It is expected that this key progressive step will curb corruption in defence deals which was earlier a key stumbling block in ensuring swift, effective, strategic and competitive procurement for the armed forces.

Foreign Direct Investment in the Defence Sector

Shortly after issuing the DPP 2016, on June 20, 2016, the Government of India substantially liberalized the Foreign Direct Investment ("FDI") policy in the defence sector.

FDI up to 100% is now permitted in the defence sector (subject to the industrial licensing requirement under the Industries Development and Regulation Act, 1951). FDI up to 49% in the defence sector is now under the automatic route (i.e., without the need for any prior foreign investment approvals). Wherever it is likely to result in access to modern technology in India or for other reason to be recorded, FDI beyond 49% and up to 100%, has now been permitted under the Government approval route on a case by case basis.

The above FDI limit for the defence sector has also been made applicable to manufacturing of Small Arms and Ammunitions covered under Arms Act, 1959.

Policy Initiatives in the Aerospace Sector

FDI in the aerospace sector

The Indian Government encourages private investment in both the civil and defence aerospace sector, with 100% FDI allowed under the automatic route for most activities. There are certain investment limits for domestic and foreign private participation in various aerospace activities, as listed below:

  •  100% FDI under the automatic route is permitted for Greenfield airport projects. l Up to 74% FDI under the automatic route is permitted for existing airport projects with up to 100% permitted under the Government approval route.
  •  Up to 49% FDI under the automatic route is permitted in domestic scheduled passenger airlines with 100% FDI permitted for Non- Resident Indians ("NRIs").
  • Up to 49% FDI under the automatic route is permitted in Non-Scheduled Air Transport Service with FDI above 49% and up to 74% permitted under the Government approval route. 100% FDI is permitted for NRIs in this sector.
  •  Foreign airlines are also allowed to invest in the capital of Indian companies operating scheduled and non-scheduled Air Transport Services up to the limit of 49% of their paid-up capital, subject to Government approval.
  •  Up to 100% FDI under the automatic route is permitted in helicopter services and seaplanes.
  •  Up to 49% FDI under the automatic route is permitted in ground handling services. FDI above 49% and up to 74% is permitted under the Government approval route. 100% FDI is permitted for NRIs in this sector.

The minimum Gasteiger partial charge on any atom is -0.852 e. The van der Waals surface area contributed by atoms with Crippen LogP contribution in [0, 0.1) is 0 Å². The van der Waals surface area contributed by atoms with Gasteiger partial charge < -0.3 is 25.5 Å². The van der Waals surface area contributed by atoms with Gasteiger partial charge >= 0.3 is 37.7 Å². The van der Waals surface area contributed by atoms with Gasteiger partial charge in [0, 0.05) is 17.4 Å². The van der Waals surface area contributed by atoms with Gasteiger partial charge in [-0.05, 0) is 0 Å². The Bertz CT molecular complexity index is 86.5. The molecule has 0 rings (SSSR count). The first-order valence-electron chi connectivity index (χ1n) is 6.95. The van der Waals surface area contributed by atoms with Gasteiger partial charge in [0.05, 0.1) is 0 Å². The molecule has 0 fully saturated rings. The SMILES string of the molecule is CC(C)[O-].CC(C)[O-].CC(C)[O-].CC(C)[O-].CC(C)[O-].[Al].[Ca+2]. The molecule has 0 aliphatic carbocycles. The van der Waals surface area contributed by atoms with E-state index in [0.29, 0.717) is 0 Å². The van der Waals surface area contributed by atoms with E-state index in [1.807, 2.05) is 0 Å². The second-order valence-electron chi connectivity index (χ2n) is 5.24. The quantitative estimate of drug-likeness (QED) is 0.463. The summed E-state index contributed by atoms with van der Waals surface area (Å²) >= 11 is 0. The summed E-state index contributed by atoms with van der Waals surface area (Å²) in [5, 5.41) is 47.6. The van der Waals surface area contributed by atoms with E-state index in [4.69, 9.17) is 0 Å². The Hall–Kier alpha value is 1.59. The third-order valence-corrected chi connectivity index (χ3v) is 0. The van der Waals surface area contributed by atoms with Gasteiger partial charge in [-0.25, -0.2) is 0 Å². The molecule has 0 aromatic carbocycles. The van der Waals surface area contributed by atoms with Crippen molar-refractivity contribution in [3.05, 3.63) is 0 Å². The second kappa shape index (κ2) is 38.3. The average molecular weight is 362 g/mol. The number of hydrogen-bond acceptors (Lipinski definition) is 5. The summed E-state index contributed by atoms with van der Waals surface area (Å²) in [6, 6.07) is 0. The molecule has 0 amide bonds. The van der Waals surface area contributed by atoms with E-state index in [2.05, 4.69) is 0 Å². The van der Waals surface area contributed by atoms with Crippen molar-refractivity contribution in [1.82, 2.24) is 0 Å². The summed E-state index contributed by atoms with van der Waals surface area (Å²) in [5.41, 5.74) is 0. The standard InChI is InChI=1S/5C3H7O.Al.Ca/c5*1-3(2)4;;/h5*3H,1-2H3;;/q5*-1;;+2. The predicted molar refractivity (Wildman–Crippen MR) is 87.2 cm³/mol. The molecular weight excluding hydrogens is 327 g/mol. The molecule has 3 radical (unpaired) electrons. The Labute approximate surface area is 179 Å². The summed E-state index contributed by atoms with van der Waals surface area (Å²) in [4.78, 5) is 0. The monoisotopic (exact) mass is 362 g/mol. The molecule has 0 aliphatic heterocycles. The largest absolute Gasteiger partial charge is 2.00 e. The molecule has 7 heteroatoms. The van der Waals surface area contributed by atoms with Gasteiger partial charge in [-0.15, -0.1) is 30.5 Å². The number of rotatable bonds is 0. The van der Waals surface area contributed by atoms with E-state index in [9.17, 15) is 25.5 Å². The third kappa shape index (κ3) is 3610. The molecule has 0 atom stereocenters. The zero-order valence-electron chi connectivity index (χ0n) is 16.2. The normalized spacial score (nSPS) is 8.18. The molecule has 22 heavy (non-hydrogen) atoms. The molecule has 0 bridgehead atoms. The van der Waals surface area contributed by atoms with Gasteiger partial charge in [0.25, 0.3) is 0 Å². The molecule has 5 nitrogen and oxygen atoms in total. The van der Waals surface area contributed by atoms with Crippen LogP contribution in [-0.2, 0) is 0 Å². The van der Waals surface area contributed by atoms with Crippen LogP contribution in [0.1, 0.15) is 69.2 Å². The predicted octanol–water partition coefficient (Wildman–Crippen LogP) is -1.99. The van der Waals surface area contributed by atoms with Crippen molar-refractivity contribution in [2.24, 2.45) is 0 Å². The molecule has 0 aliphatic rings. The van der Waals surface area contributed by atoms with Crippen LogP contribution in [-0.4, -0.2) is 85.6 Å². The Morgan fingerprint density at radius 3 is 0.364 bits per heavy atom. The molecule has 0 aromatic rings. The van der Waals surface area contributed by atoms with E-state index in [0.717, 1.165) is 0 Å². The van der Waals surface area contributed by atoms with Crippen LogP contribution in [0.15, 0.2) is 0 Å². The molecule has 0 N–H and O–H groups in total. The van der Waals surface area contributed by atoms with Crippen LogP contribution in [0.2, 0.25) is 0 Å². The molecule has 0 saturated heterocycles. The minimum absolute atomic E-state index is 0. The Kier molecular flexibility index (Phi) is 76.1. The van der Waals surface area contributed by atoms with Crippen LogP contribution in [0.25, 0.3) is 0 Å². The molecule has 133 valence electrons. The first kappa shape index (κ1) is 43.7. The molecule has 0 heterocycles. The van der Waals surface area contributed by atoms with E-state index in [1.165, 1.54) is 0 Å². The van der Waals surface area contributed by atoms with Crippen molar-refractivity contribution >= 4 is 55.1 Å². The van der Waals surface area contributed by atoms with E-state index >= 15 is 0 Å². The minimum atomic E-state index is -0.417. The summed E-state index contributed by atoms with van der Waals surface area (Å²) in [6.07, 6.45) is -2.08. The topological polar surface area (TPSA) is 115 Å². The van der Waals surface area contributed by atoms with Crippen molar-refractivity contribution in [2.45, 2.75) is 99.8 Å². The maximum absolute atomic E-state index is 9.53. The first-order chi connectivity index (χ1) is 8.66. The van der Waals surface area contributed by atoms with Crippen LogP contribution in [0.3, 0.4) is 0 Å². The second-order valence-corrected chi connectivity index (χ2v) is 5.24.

•  Up to 100% FDI under the automatic route is p e r mitted in maintenance and repair organisations, flying training institutes and technical training institutes.

The investments are subject to relevant regulations, approvals from the aviation regulatory authorities and security and other conditions.

Outlook for the Aerospace Sector

India announced a new National Civil Aviation Policy in 2016. This Policy relates to areas such as regional connectivity, safety, air transport o perations , bilateral traffic rights and aeronautical "Make in India" initiative. Certain Indian States such as Karnataka and Andhra Pradesh have issued their own aerospace policies. Recognizing the huge potential in this sector, the policies are aimed at creating a conducive environment for investors, including in the development of the maintenance, repair and overhaul segments and in R&D activities for the aerospace industry.

Karnataka is known as the aerospace capital of India with prestigious institutions such as the National Aeronautics Limited (NAL), Hindustan Aeronautics Limited (HAL), Indian Space Research Organization (ISRO), Indian Institute of Science (IISC), Defence Research and Development Organization (DRDO), etc., based in Bangalore. Karnataka seeks to further this reputation and retain its top position by leveraging its established strengths in aerospace manufacturing and R&D activities. In this regard, it has framed the Karnataka Aerospace Policy 2013–2023, which has a phased implementation, with Phase-1 (2013-18) being a growth phase and Phase II (2018-23 and beyond) being a medium-to-long term consolidation phase. Under the Karnataka Aerospace Policy, the State has ambitious plans of attracting investments of Rs 60,000 crores (approx. USD 9.2 billion) in the two phases.

Conclusion

Even prior to the "Make in India" program and the other policy announcements, the National Manufacturing Policy 2011, amongst other sectors, specified defence and aerospace as focus and thrust sectors. In this regard, India has already taken steps such as excluding a large number of components of defence products from the requirement of compulsory industrial licensing. Further, manufacture of several defence items has been thrown open to the private sector, which items were earlier reserved only for manufacture by the public sector.

It is believed that the combined effect of the progressive policy announcements in the form of the "Make in India" program, the DPP 2016, the National Civil Aviation Policy and the liberalised FDI regime in both the defence and aerospace sectors will result in foreign manufacturers/ suppliers entering into strategic partnerships with Indian companies, thus contributing to substantial development of the local domestic market and also enabling India to become a substantial supplier to the global market in the years to come.

The content of this article is intended to provide a general guide to the subject matter. Specialist advice should be sought about your specific circumstances.